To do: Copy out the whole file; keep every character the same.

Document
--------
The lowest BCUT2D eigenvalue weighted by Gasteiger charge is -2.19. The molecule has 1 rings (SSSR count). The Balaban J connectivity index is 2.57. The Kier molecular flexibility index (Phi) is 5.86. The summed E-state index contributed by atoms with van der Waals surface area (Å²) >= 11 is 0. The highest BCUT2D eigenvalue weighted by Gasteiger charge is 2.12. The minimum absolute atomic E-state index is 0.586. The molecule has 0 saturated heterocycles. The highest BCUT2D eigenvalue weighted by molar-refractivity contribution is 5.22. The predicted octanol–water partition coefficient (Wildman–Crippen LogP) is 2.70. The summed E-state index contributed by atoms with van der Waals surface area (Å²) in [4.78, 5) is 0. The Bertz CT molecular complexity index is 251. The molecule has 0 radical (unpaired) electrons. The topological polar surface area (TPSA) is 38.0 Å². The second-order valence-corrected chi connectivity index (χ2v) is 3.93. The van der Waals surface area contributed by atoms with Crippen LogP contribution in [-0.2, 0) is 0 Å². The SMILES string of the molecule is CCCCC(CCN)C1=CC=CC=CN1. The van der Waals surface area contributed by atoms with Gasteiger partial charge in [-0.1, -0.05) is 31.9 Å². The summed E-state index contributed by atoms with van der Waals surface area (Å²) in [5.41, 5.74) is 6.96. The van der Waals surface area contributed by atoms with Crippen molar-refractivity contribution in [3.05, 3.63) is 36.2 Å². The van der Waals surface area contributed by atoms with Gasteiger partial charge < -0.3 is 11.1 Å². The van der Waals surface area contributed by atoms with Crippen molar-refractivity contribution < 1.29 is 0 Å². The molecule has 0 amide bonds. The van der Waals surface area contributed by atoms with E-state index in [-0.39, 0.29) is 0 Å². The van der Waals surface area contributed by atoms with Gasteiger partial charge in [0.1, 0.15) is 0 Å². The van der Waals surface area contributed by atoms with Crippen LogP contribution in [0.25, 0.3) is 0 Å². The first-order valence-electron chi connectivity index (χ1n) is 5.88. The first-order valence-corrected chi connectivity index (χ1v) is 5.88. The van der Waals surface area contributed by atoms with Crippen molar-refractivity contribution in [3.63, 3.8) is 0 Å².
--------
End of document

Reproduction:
The lowest BCUT2D eigenvalue weighted by Gasteiger charge is -2.19. The molecule has 1 rings (SSSR count). The Balaban J connectivity index is 2.57. The Kier molecular flexibility index (Phi) is 5.86. The summed E-state index contributed by atoms with van der Waals surface area (Å²) >= 11 is 0. The highest BCUT2D eigenvalue weighted by Gasteiger charge is 2.12. The minimum absolute atomic E-state index is 0.586. The molecule has 0 saturated heterocycles. The highest BCUT2D eigenvalue weighted by molar-refractivity contribution is 5.22. The predicted octanol–water partition coefficient (Wildman–Crippen LogP) is 2.70. The summed E-state index contributed by atoms with van der Waals surface area (Å²) in [4.78, 5) is 0. The Bertz CT molecular complexity index is 251. The molecule has 0 radical (unpaired) electrons. The topological polar surface area (TPSA) is 38.0 Å². The second-order valence-corrected chi connectivity index (χ2v) is 3.93. The van der Waals surface area contributed by atoms with Crippen LogP contribution in [-0.2, 0) is 0 Å². The SMILES string of the molecule is CCCCC(CCN)C1=CC=CC=CN1. The van der Waals surface area contributed by atoms with Gasteiger partial charge in [-0.1, -0.05) is 31.9 Å². The summed E-state index contributed by atoms with van der Waals surface area (Å²) in [5.41, 5.74) is 6.96. The van der Waals surface area contributed by atoms with Crippen molar-refractivity contribution in [3.05, 3.63) is 36.2 Å². The van der Waals surface area contributed by atoms with Gasteiger partial charge < -0.3 is 11.1 Å². The van der Waals surface area contributed by atoms with Crippen molar-refractivity contribution < 1.29 is 0 Å². The molecule has 0 amide bonds. The van der Waals surface area contributed by atoms with E-state index in [-0.39, 0.29) is 0 Å². The van der Waals surface area contributed by atoms with Gasteiger partial charge in [0.1, 0.15) is 0 Å². The van der Waals surface area contributed by atoms with Crippen LogP contribution in [0.25, 0.3) is 0 Å². The first-order valence-electron chi connectivity index (χ1n) is 5.88. The first-order valence-corrected chi connectivity index (χ1v) is 5.88. The van der Waals surface area contributed by atoms with Crippen molar-refractivity contribution in [3.63, 3.8) is 0 Å².